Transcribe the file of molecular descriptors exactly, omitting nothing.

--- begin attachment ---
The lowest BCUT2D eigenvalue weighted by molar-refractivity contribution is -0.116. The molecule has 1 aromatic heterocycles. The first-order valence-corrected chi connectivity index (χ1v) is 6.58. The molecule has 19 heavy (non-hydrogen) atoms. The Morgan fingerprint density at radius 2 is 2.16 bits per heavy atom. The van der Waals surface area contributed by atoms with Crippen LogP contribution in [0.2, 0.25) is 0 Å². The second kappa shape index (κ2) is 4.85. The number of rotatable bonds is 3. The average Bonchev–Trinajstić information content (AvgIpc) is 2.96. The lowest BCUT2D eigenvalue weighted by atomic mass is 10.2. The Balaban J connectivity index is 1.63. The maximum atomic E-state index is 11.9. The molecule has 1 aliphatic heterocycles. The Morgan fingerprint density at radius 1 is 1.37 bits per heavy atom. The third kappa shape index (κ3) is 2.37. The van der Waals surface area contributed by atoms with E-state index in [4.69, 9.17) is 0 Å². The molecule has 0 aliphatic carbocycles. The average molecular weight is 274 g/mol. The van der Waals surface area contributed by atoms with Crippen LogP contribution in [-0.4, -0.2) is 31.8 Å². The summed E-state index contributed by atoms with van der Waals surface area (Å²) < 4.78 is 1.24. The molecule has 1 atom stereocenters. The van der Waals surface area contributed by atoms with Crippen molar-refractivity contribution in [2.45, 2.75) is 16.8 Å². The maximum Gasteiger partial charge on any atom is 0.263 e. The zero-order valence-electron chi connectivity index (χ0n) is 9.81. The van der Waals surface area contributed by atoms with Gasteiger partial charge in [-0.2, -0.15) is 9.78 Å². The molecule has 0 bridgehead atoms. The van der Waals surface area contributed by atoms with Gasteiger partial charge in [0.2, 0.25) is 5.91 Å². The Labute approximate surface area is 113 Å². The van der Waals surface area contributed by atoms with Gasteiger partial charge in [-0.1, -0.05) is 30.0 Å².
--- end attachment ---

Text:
The lowest BCUT2D eigenvalue weighted by molar-refractivity contribution is -0.116. The molecule has 1 aromatic heterocycles. The first-order valence-corrected chi connectivity index (χ1v) is 6.58. The molecule has 19 heavy (non-hydrogen) atoms. The Morgan fingerprint density at radius 2 is 2.16 bits per heavy atom. The van der Waals surface area contributed by atoms with Crippen LogP contribution in [0.2, 0.25) is 0 Å². The second kappa shape index (κ2) is 4.85. The number of rotatable bonds is 3. The average Bonchev–Trinajstić information content (AvgIpc) is 2.96. The lowest BCUT2D eigenvalue weighted by atomic mass is 10.2. The Balaban J connectivity index is 1.63. The maximum atomic E-state index is 11.9. The molecule has 1 aliphatic heterocycles. The Morgan fingerprint density at radius 1 is 1.37 bits per heavy atom. The third kappa shape index (κ3) is 2.37. The van der Waals surface area contributed by atoms with E-state index in [4.69, 9.17) is 0 Å². The molecule has 0 aliphatic carbocycles. The average molecular weight is 274 g/mol. The van der Waals surface area contributed by atoms with Crippen LogP contribution in [-0.4, -0.2) is 31.8 Å². The summed E-state index contributed by atoms with van der Waals surface area (Å²) < 4.78 is 1.24. The molecule has 1 atom stereocenters. The van der Waals surface area contributed by atoms with Crippen molar-refractivity contribution in [2.45, 2.75) is 16.8 Å². The maximum Gasteiger partial charge on any atom is 0.263 e. The zero-order valence-electron chi connectivity index (χ0n) is 9.81. The van der Waals surface area contributed by atoms with Gasteiger partial charge in [-0.2, -0.15) is 9.78 Å². The molecule has 0 bridgehead atoms. The van der Waals surface area contributed by atoms with Gasteiger partial charge in [0.2, 0.25) is 5.91 Å². The Labute approximate surface area is 113 Å². The van der Waals surface area contributed by atoms with Gasteiger partial charge in [-0.1, -0.05) is 30.0 Å².